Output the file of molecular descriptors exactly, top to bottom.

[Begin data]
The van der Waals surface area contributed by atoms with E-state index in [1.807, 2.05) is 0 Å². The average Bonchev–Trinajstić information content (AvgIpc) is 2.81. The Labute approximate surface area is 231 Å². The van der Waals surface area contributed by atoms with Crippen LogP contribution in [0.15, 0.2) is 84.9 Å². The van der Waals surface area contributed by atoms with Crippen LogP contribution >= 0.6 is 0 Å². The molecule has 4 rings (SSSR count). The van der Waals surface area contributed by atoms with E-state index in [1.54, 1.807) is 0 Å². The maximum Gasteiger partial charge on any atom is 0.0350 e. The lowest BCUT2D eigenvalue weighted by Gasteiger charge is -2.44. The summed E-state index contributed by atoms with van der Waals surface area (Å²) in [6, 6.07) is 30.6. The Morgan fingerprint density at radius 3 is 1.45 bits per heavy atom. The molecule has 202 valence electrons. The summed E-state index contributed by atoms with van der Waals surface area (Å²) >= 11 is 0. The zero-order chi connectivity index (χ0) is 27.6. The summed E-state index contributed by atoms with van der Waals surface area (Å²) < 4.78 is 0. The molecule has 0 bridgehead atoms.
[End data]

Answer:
The van der Waals surface area contributed by atoms with E-state index in [1.807, 2.05) is 0 Å². The average Bonchev–Trinajstić information content (AvgIpc) is 2.81. The Labute approximate surface area is 231 Å². The van der Waals surface area contributed by atoms with Crippen LogP contribution in [0.15, 0.2) is 84.9 Å². The van der Waals surface area contributed by atoms with Crippen LogP contribution >= 0.6 is 0 Å². The molecule has 4 rings (SSSR count). The van der Waals surface area contributed by atoms with E-state index in [1.54, 1.807) is 0 Å². The maximum Gasteiger partial charge on any atom is 0.0350 e. The lowest BCUT2D eigenvalue weighted by Gasteiger charge is -2.44. The summed E-state index contributed by atoms with van der Waals surface area (Å²) in [6, 6.07) is 30.6. The Morgan fingerprint density at radius 3 is 1.45 bits per heavy atom. The molecule has 202 valence electrons. The summed E-state index contributed by atoms with van der Waals surface area (Å²) >= 11 is 0. The zero-order chi connectivity index (χ0) is 27.6. The summed E-state index contributed by atoms with van der Waals surface area (Å²) < 4.78 is 0. The molecule has 0 bridgehead atoms.